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Final Exam Assignment Part 2 & 3

Final Exam Assignment Part 2 & 3 - Part2#9-Peter...

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Part 2 #9-Peter Singer – A Utilitarian Defense of Animal Liberation Page 77: “To mark this boundary by some characteristic like intelligence or rationality would be to mark it in an arbitrary way.” The first quote is an implicit reference to Kant and his idea that rationality is a legitimate prerequisite for equality. Page 77: “In doing so we treat them purely as means to our ends” The second quote is a more explicit reference to Kant’s second Categorical Imperative (CI). Singer disagrees with Kant; instead favoring the idea that sentience alone is enough to justify extending rights to animals. #10-Tom Regan – Radical Egalitarian Case for Animal Rights Page 84: “Rather, we can do wrong acts that involve animals, and so we have duties regarding them, though none to them. Such views may be called indirect duty views.” The first quote is an implicit reference to Kant’s idea that we all have indirect to animals as a result of their worth to humans. Page 84: “…all of our duties regarding animals are indirect duties to one another – to humanity.” The second quote more explicitly explains the first quote. It should be noted that Regan feels that indirect duty views fail to command our rational assent and states that we need to have a direct duty to animals as well as indirect. Page 88: “All who have inherent value have it equally, whether they be human animals or not.” This explains Regan’s main point (going against Kant) that animals are ends in themselves because they have inherent value. According to him, everything that is an experiencing-subject-of-a-life deserves to be treated with respect. He wants to abolish the system that allows us to use animals as our resources. #11-Mary Warren – A Critique of Regan’s Animal Rights Theory Page 94: “But it is morally relevant insofar as it provides greater possibilities for cooperation and for the nonviolent resolution of problems.” The first quote is a very explicit reference to Kant’s idea that rational beings have moral worth. M. Warren believes that animals are deserving of rights but that humans should have superior rights (moral rights) because they cannot reason, negotiate, or cooperate. Page 95: “We protect them [animals] not only for their sake but also for our own, lest we be hurt by harm done to them.” The second quote again goes back to Kant’s idea that we have an indirect duty to animals as a result of their worth to humans. She still believes that sentient beings should not be deliberately harmed unless absolutely necessary.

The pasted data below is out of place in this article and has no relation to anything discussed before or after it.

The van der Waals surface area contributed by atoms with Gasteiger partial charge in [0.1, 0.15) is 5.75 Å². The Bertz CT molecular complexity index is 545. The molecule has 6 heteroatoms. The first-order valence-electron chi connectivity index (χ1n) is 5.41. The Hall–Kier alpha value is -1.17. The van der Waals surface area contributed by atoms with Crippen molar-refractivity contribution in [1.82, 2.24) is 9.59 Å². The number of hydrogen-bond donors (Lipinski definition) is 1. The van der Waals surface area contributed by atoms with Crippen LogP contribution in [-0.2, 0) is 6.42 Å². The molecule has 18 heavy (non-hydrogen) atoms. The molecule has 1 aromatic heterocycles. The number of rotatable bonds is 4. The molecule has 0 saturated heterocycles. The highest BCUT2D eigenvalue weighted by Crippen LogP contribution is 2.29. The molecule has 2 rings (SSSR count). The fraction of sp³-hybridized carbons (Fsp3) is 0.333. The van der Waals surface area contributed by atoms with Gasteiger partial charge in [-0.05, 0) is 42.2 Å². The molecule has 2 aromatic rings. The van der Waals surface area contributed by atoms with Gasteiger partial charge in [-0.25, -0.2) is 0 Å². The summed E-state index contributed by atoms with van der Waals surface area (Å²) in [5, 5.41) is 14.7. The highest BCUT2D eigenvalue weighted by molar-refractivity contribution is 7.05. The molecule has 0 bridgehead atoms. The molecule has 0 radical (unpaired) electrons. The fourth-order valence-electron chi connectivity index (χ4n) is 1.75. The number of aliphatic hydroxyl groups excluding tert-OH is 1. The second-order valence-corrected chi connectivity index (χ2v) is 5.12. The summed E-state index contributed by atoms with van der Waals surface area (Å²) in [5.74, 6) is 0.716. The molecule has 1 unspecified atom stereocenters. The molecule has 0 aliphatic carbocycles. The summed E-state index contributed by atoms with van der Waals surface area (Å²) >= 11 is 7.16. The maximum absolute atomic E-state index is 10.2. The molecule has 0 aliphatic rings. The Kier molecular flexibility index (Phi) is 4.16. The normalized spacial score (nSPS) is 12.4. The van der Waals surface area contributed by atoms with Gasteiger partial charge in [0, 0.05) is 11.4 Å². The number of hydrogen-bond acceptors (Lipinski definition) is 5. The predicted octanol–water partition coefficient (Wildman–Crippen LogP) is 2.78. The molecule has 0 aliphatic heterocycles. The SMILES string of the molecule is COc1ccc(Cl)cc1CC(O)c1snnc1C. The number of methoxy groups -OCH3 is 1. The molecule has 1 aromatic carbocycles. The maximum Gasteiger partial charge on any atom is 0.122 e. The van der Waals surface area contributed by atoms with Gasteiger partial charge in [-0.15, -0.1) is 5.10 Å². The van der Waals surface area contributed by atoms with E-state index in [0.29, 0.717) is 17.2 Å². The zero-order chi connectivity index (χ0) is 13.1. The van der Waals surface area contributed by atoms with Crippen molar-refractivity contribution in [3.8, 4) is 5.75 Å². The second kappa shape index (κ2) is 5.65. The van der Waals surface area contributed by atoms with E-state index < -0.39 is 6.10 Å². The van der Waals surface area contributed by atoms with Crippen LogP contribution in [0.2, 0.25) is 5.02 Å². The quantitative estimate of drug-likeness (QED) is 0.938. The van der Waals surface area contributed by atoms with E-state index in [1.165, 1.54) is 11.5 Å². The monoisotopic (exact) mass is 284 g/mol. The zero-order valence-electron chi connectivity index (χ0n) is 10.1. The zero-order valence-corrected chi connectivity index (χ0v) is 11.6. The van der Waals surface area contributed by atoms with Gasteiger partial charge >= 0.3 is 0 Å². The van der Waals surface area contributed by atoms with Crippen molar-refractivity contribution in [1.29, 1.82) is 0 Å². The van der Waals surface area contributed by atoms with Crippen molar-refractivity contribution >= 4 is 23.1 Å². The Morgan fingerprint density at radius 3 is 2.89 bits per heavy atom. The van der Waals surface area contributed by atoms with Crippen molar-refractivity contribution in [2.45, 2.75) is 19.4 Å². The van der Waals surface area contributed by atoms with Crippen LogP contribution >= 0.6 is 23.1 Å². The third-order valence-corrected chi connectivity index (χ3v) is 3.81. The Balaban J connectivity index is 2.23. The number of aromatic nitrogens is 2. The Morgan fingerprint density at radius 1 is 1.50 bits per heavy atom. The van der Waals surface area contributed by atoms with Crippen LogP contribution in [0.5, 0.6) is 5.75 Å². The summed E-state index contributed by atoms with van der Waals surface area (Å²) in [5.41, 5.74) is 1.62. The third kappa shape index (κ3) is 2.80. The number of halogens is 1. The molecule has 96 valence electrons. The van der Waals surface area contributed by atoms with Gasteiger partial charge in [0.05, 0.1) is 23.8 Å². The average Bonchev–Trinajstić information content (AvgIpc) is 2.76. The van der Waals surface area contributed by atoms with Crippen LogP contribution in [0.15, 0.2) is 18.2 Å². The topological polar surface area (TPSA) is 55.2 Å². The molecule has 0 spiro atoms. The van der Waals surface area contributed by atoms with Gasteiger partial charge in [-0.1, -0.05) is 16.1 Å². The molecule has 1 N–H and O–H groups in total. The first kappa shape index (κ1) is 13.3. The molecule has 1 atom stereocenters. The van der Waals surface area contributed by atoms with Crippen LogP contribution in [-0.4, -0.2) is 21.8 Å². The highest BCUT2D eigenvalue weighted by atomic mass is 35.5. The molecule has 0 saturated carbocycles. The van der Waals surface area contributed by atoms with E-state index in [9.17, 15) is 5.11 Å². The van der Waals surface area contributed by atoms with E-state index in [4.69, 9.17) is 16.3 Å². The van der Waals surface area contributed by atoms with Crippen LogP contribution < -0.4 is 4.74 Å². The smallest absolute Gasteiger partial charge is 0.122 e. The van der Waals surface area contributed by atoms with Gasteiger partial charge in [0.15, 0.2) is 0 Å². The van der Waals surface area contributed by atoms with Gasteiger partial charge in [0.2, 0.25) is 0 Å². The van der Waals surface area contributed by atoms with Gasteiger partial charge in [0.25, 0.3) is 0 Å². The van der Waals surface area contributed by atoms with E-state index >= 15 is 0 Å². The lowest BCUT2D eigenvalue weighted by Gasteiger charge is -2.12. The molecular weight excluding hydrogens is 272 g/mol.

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#13-Holmes Rolston – Naturalizing Values: Organisms and Species Page 110: “Perhaps nothing is “astounding” until a human being comes around to be astounded.” Page 110: “We humans can and ought to place such value on natural things, at times, but there is no value already in place before we come.” Page 113: “But there can be law without a lawgiver, history without a historian;… and value without experiencing valuers.”
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